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How to Manage Your Child’s Bedtime

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As infants grow into toddlers and soon become preschoolers, they quickly grow more independent. Some of their newfound independence is fantastic! It’s heart-warming to see young toddlers make their own decisions, help pack their own backpacks, or even help set the table for dinner.

On the other hand, some of their independence can seem overwhelming. One such example is when your young child begins choosing their own bedtime – and their choice never seems to be to go to bed early.

For starters, the younger a child, the more sleep they require. A three year old needs approximately 12 hours of sleep, while a two year old needs about 13 hours, a nine month old needs closer to 14 hours, and a newborn needs up to 18 hours!

Other times, independence in young children means learning when they have control and often becoming stressed when they learn they do not have control. Not having control over their bedtime could possibly lead to a struggle.

Here are some ways to help manage your child’s bedtime:

Positive Reinforcement

Children want to make choices for themselves, so let them choose when to go to bed, but give them a reason to get there early. A simple idea like a sticker chart can help motivate a child to get to bed.

Tighten the Routine

Young children thrive on routines, so consistency with their bedtime routine can help get them to sleep. This can mean always getting them in bed by a certain time or following the same sequence of events before going to bed. If they know they have to brush their teeth and listen to you read them a story before bed, when that routine is interrupted they may have a hard time adjusting.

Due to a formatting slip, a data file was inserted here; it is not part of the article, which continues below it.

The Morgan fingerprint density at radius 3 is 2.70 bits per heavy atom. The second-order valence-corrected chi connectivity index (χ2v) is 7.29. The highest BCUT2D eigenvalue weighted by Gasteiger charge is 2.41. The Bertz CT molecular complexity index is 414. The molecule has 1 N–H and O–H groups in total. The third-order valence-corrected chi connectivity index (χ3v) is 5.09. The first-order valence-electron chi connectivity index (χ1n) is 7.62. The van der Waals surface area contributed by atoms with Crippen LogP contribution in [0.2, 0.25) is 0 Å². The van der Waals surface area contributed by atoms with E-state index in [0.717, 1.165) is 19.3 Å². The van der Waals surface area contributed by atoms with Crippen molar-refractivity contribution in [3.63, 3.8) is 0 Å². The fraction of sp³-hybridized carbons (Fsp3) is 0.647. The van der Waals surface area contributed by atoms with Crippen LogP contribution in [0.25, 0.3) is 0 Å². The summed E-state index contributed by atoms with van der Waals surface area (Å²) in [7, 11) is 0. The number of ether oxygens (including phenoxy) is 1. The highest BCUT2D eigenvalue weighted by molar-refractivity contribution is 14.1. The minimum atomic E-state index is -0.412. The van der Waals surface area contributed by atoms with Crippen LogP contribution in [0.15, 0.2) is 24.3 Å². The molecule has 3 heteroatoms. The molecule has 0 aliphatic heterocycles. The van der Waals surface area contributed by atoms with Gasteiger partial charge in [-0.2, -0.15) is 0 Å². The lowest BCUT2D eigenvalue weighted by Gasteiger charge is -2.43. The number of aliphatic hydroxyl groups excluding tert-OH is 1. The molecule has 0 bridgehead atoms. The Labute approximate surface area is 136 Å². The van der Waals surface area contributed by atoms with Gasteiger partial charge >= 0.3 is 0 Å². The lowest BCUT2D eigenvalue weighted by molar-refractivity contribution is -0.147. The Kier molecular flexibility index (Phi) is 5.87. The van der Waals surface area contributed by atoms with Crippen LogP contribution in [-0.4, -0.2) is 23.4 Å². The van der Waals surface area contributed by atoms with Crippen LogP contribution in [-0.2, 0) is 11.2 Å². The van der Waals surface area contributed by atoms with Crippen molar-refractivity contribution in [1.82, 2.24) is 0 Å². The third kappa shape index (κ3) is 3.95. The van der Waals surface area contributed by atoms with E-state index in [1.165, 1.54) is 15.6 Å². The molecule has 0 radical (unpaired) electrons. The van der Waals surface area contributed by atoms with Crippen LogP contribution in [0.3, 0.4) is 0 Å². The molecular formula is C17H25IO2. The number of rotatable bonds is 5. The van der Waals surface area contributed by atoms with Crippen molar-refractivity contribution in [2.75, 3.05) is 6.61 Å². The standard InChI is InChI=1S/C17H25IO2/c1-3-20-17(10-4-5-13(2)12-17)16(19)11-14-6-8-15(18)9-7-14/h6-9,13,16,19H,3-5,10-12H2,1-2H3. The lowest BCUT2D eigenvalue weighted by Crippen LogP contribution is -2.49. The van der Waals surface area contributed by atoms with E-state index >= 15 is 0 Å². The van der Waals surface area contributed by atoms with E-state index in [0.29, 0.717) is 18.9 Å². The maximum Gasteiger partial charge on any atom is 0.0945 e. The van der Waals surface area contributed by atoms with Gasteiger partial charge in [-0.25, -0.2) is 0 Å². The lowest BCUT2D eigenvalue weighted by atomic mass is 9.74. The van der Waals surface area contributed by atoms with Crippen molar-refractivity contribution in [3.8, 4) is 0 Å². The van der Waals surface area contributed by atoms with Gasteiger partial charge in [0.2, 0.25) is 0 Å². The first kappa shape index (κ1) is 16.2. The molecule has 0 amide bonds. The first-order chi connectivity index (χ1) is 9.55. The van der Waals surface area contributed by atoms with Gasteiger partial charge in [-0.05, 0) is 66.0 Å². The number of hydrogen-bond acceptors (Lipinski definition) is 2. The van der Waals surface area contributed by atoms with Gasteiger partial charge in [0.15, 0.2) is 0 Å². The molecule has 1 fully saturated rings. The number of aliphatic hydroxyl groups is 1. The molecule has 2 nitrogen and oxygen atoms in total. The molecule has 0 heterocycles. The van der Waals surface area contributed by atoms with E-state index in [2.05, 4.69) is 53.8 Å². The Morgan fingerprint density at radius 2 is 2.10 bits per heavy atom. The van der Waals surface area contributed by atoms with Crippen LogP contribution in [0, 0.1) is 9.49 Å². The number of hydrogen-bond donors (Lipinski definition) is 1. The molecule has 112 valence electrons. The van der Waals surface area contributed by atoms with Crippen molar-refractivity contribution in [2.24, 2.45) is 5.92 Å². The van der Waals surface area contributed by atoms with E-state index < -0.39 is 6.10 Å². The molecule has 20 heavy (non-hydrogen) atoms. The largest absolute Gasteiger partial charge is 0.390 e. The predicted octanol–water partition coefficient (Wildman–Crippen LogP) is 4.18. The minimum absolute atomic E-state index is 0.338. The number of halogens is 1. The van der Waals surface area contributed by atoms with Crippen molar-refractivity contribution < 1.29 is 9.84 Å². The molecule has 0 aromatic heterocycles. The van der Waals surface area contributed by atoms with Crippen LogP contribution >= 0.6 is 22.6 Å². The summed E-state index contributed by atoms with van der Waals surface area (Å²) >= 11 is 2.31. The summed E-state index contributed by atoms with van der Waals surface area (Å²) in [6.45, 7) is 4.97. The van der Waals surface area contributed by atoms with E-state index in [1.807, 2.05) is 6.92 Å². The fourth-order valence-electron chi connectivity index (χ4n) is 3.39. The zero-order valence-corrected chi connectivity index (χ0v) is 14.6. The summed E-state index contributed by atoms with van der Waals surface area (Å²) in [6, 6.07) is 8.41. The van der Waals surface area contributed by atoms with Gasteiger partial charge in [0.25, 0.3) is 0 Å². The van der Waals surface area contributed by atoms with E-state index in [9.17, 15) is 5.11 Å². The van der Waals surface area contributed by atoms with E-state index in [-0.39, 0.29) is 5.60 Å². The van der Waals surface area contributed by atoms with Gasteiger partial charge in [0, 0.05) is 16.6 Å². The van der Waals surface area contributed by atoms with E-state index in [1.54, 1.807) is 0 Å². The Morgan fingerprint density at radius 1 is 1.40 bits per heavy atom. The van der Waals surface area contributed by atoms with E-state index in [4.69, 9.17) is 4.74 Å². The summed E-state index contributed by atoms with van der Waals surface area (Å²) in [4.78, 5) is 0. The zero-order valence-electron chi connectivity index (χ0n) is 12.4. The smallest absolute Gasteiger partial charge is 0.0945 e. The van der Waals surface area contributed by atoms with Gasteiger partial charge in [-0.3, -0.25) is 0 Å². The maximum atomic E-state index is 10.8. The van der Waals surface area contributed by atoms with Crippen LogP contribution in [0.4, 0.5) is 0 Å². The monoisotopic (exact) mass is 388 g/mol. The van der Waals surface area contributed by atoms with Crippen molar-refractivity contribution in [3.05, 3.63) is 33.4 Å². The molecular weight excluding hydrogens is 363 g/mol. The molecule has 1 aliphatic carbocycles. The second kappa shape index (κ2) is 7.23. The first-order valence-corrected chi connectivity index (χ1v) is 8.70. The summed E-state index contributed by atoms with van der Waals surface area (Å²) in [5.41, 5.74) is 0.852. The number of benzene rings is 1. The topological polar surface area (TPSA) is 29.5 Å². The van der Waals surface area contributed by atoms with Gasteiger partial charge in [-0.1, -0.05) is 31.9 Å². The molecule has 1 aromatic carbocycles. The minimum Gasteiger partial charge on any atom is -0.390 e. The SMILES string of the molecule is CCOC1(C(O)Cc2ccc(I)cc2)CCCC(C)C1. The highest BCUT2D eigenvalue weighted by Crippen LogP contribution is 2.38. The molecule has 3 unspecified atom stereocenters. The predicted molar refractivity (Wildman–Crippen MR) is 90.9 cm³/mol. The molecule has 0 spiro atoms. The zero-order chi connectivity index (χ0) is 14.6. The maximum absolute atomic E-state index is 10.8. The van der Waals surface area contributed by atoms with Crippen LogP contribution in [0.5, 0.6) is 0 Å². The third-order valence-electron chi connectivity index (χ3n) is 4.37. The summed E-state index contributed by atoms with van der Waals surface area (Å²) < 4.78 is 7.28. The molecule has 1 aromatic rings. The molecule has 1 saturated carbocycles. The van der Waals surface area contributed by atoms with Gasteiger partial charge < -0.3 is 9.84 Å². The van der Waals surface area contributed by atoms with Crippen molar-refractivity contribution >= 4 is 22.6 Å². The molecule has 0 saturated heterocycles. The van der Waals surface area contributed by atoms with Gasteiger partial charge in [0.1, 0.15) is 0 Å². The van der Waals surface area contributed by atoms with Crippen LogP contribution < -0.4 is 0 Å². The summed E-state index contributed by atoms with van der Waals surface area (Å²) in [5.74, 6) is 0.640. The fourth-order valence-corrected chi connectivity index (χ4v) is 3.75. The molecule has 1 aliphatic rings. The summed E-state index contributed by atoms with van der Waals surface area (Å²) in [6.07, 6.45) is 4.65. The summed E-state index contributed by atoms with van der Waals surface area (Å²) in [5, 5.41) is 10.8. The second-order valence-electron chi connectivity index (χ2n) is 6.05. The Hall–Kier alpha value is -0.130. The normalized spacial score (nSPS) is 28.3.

Easy Transitions

In the same vein as tightening the routine, make the transition to bed easier. Children can become stressed out when they are forced to transition from activities too hastily or without warning. This means if a child is too pumped up from running around, going to bed may be tough. Try having quiet time, like reading together or quietly chatting before bed rather than a high-energy activity. Even watching television before bed can over-stimulate a young child.

Quiet Time

Sometimes it takes some time for children to fall asleep. Give them a chance to have some quiet time if they can’t fall asleep. Don’t just let them get their hands on a screen. Studies find that children with access to electronics in their bedrooms get less sleep. Creating a screen-free zone in the bedroom allows children to get the sleep they need.

Talk

Communicate to your child about sleep, but not how you would think. Instead of making sleep seem like a task children must complete, teach children about it. According to studies, young children are much more likely to get to bed when they know why it’s important to sleep. You can also get creative and talk to them about dreams – if you get them excited about sharing their dreams, they’ll be more excited to have dreams!

Share your child’s bedtime routine with us!

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